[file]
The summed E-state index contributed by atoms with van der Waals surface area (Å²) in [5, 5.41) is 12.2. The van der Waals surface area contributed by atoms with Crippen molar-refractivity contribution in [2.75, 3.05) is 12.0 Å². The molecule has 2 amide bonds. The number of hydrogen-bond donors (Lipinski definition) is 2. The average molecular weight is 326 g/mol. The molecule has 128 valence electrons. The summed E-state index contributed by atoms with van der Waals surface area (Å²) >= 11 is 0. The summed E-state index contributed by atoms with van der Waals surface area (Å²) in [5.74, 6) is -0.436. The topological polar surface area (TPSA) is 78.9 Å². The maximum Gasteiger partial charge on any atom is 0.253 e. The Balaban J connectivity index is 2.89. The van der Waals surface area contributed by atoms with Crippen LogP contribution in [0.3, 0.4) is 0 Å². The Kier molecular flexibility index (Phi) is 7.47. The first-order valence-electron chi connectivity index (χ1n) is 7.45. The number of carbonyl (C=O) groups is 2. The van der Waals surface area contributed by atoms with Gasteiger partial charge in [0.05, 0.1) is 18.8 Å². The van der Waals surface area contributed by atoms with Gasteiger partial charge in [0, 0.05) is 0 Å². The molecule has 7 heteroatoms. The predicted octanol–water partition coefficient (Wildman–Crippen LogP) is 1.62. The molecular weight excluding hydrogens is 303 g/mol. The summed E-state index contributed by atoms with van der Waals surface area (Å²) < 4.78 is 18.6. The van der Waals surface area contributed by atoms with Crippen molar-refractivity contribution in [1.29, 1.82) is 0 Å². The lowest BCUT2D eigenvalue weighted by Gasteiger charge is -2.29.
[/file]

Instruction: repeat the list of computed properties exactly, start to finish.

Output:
The summed E-state index contributed by atoms with van der Waals surface area (Å²) in [5, 5.41) is 12.2. The van der Waals surface area contributed by atoms with Crippen molar-refractivity contribution in [2.75, 3.05) is 12.0 Å². The molecule has 2 amide bonds. The number of hydrogen-bond donors (Lipinski definition) is 2. The average molecular weight is 326 g/mol. The molecule has 128 valence electrons. The summed E-state index contributed by atoms with van der Waals surface area (Å²) >= 11 is 0. The summed E-state index contributed by atoms with van der Waals surface area (Å²) in [5.74, 6) is -0.436. The topological polar surface area (TPSA) is 78.9 Å². The maximum Gasteiger partial charge on any atom is 0.253 e. The Balaban J connectivity index is 2.89. The van der Waals surface area contributed by atoms with Crippen LogP contribution in [0.3, 0.4) is 0 Å². The Kier molecular flexibility index (Phi) is 7.47. The first-order valence-electron chi connectivity index (χ1n) is 7.45. The number of carbonyl (C=O) groups is 2. The van der Waals surface area contributed by atoms with Gasteiger partial charge in [0.05, 0.1) is 18.8 Å². The van der Waals surface area contributed by atoms with Gasteiger partial charge in [0, 0.05) is 0 Å². The molecule has 7 heteroatoms. The predicted octanol–water partition coefficient (Wildman–Crippen LogP) is 1.62. The molecular weight excluding hydrogens is 303 g/mol. The summed E-state index contributed by atoms with van der Waals surface area (Å²) < 4.78 is 18.6. The van der Waals surface area contributed by atoms with Crippen molar-refractivity contribution in [1.29, 1.82) is 0 Å². The lowest BCUT2D eigenvalue weighted by Gasteiger charge is -2.29.